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US in talks with Taliban, says Karzai

Afghan president, Hamid Karzai, confirms US involvement in the peace talks at a news conference in Kabul The US and other foreign powers are engaged in preliminary talks with the Taliban about a possible settlement to the war in Afghanistan, the Afghan president, Hamid Karzai, has said. It is the first official confirmation of US involvement in such negotiations.
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Diplomats have already said there have been months of preliminary talks between the two sides, and Karzai, who is a strong advocate of peace talks, has long said that Afghans are in contact with insurgent groups.

“Peace talks are going on with the Taliban. The foreign military and especially the United States itself is going ahead with these negotiations,” Karzai told a news conference in the Afghan capital. The US embassy in Kabul declined to comment on Karzai’s statement.

Karzai was speaking the day after the UN security council split the UN sanctions list for Taliban and al-Qaida figures into two, which envoys said could help induce the Taliban into talks on a peace deal in Afghanistan.

Despite hopes that talks with the Taliban could provide the political underpinning for the US staged withdrawal from Afghanistan, the discussions are still not at the stage where they can be a deciding factor.

So little is known about the exchanges that they have been open to widely different interpretations.

There are also many Afghans, among them women’s and civil society activists, who fear talks with insurgents could undo much of the progress they have made since the Taliban government was ousted in 2001.

The closest anyone in the US establishment has come to publicly acknowledging efforts to kick-start talks was when defense secretary Robert Gates said this month there could be political talks with the Taliban by the end of this year, if Nato’s military advances on the ground were sustained.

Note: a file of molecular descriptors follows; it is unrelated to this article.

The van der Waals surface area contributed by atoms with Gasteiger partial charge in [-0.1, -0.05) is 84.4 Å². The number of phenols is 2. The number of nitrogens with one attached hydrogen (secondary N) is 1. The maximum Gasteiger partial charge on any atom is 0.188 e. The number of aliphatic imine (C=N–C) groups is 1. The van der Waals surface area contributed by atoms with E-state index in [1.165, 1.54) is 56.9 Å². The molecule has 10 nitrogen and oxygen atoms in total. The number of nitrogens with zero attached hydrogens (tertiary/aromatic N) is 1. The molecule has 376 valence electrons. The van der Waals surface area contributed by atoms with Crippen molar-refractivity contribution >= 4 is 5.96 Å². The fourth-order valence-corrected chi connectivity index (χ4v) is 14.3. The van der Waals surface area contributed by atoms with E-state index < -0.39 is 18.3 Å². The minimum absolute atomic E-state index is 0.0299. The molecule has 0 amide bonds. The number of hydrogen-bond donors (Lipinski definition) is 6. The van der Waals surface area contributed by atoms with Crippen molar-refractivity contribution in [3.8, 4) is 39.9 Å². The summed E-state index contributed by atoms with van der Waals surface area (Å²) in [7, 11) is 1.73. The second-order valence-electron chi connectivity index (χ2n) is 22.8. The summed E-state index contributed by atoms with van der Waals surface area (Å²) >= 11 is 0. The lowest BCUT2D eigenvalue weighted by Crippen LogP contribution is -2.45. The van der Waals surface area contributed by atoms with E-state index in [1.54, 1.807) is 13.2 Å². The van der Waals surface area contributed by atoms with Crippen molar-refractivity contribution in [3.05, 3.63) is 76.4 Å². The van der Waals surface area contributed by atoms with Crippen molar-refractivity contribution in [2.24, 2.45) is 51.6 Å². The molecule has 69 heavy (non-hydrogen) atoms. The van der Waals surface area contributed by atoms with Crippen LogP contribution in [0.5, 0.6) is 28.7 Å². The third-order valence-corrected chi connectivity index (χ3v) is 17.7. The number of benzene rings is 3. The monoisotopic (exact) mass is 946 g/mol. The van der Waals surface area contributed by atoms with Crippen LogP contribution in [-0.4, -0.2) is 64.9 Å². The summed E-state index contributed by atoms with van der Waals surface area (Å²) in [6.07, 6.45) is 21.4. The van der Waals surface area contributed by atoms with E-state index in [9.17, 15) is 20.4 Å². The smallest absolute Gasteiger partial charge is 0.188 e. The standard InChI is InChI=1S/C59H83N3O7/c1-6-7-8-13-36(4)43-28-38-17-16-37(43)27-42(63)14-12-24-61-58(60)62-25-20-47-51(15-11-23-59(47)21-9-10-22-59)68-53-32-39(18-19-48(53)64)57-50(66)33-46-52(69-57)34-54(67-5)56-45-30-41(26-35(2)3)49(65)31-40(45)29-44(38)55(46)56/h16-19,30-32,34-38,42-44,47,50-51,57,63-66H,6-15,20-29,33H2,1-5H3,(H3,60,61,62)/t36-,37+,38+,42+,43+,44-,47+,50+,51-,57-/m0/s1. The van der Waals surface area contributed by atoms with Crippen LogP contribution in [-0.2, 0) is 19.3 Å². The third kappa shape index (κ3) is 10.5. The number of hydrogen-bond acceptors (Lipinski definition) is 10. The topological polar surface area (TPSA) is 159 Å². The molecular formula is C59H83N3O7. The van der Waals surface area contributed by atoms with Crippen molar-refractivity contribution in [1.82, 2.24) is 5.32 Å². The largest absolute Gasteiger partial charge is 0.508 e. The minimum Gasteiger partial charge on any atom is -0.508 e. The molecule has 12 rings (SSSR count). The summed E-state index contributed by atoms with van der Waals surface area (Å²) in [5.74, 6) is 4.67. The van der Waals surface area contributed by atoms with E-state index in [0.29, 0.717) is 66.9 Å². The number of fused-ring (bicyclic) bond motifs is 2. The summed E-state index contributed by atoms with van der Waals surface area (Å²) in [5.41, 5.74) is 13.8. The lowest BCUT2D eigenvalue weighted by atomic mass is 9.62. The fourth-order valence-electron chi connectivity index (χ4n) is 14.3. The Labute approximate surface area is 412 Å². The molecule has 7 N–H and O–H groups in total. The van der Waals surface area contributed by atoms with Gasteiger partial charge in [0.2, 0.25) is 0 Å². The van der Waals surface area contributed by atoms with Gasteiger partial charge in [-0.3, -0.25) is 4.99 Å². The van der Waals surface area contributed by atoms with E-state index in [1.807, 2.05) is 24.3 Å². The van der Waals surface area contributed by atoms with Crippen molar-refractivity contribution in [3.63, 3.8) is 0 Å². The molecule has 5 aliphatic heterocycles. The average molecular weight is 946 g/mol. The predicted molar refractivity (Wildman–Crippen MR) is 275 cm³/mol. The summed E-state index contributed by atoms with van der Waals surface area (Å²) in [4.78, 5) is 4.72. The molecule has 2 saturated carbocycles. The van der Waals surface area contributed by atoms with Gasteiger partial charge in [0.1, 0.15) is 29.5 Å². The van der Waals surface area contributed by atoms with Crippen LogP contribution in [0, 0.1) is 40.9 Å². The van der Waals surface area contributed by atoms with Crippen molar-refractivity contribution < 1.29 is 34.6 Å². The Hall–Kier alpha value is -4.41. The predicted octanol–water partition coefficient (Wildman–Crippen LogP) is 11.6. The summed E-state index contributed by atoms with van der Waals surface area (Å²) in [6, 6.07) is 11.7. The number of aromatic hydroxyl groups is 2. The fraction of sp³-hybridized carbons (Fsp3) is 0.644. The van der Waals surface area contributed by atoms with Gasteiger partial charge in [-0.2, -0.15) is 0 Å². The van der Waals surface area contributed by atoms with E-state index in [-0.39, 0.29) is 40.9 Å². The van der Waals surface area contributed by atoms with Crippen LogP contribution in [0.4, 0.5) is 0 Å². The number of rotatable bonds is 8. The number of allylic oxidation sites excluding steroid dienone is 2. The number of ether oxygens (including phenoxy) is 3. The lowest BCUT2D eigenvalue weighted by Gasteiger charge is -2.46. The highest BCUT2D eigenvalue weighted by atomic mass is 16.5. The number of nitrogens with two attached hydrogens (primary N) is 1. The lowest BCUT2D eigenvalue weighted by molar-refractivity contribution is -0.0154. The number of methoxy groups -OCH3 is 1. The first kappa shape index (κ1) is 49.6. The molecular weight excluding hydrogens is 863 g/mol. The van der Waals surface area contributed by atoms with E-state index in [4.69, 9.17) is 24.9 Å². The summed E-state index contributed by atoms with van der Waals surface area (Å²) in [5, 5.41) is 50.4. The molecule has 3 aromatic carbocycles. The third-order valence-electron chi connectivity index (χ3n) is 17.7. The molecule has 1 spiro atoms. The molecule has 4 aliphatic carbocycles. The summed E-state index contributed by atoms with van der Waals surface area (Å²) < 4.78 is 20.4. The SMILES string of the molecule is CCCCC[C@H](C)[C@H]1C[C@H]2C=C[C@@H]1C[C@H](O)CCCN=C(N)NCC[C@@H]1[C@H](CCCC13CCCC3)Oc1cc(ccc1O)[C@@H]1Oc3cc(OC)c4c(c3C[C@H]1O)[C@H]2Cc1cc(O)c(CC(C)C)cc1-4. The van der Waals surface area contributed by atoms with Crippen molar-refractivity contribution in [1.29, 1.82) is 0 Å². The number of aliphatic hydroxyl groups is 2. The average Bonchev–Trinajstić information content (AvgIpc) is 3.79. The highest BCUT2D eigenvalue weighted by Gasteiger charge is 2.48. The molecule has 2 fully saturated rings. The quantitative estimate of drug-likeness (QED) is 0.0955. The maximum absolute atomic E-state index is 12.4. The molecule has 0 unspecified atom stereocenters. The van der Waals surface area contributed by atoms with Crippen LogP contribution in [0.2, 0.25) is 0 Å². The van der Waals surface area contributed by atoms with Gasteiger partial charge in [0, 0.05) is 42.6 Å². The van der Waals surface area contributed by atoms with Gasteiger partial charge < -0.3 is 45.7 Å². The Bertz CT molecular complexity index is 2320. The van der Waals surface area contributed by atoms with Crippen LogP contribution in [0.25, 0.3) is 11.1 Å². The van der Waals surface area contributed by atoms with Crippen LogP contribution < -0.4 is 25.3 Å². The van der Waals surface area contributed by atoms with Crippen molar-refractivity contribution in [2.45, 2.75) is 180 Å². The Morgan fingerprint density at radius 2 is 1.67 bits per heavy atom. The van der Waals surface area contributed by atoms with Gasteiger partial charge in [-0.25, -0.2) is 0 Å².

Afghanistan’s neighbours are nervous about plans for a strategic partnership with the US, which may include long-term bases on Afghan soil, Karzai also warned.

“The issue of strategic partnership deal has caused tensions with our neighbours,” Karzai said. “When we sign this strategic partnership, at the same time we must have peace in Afghanistan.”

That is unlikely however, as the deal is expected to be concluded in months, and even the most optimistic supporters of talks expect the process to take years. If successful, the deal might ease worries among those Afghans who fear the US will pull out too quickly, leaving a weak, impoverished government to fend off militants, and those who worry the foreign forces they see as occupiers will never leave.

President Barack Obama is expected to announce next month how many troops he plans to withdraw from Afghanistan as part of a commitment to begin reducing the US military presence from July and hand over to Afghan security forces by 2014.

The Senate majority leader, Harry Reid, told PBS Newshour on Friday he was expecting a “substantial” reduction in troop numbers. “There’s going to be a drawdown,” he said. “I am confident that it will be one that’s substantial. I certainly hope so.”

There currently are about 100,000 US troops fighting in Afghanistan, up from about 34,000 when US president Barack Obama took office in 2009.

Filed in: World News

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